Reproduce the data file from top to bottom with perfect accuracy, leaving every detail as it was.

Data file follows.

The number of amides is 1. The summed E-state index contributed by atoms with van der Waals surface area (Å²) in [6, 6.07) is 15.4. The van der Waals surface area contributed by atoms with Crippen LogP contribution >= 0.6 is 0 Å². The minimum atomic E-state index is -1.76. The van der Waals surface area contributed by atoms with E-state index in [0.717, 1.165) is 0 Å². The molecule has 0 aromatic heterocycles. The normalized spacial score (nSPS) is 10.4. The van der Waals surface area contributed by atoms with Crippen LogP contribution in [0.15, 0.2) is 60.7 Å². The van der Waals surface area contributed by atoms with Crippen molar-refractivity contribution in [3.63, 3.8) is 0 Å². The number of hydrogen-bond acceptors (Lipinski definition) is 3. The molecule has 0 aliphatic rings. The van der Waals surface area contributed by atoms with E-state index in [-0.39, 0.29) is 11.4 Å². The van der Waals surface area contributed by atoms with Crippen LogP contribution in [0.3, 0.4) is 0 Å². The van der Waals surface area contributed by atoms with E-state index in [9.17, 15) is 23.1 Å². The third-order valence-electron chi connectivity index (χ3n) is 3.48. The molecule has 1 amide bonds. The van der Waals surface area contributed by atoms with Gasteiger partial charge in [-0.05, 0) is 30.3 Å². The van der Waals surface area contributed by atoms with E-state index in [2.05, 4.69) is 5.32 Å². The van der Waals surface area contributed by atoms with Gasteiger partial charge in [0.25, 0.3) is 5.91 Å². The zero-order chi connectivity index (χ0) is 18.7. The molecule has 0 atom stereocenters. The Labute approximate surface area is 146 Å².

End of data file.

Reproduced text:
The number of amides is 1. The summed E-state index contributed by atoms with van der Waals surface area (Å²) in [6, 6.07) is 15.4. The van der Waals surface area contributed by atoms with Crippen LogP contribution >= 0.6 is 0 Å². The minimum atomic E-state index is -1.76. The van der Waals surface area contributed by atoms with E-state index in [0.717, 1.165) is 0 Å². The molecule has 0 aromatic heterocycles. The normalized spacial score (nSPS) is 10.4. The van der Waals surface area contributed by atoms with Crippen LogP contribution in [0.15, 0.2) is 60.7 Å². The van der Waals surface area contributed by atoms with Crippen molar-refractivity contribution in [3.63, 3.8) is 0 Å². The number of hydrogen-bond acceptors (Lipinski definition) is 3. The molecule has 0 aliphatic rings. The van der Waals surface area contributed by atoms with E-state index in [-0.39, 0.29) is 11.4 Å². The van der Waals surface area contributed by atoms with Crippen LogP contribution in [0.3, 0.4) is 0 Å². The van der Waals surface area contributed by atoms with E-state index in [9.17, 15) is 23.1 Å². The third-order valence-electron chi connectivity index (χ3n) is 3.48. The molecule has 1 amide bonds. The van der Waals surface area contributed by atoms with Gasteiger partial charge in [-0.05, 0) is 30.3 Å². The van der Waals surface area contributed by atoms with E-state index in [2.05, 4.69) is 5.32 Å². The van der Waals surface area contributed by atoms with Gasteiger partial charge in [0.25, 0.3) is 5.91 Å². The zero-order chi connectivity index (χ0) is 18.7. The molecule has 0 atom stereocenters. The Labute approximate surface area is 146 Å².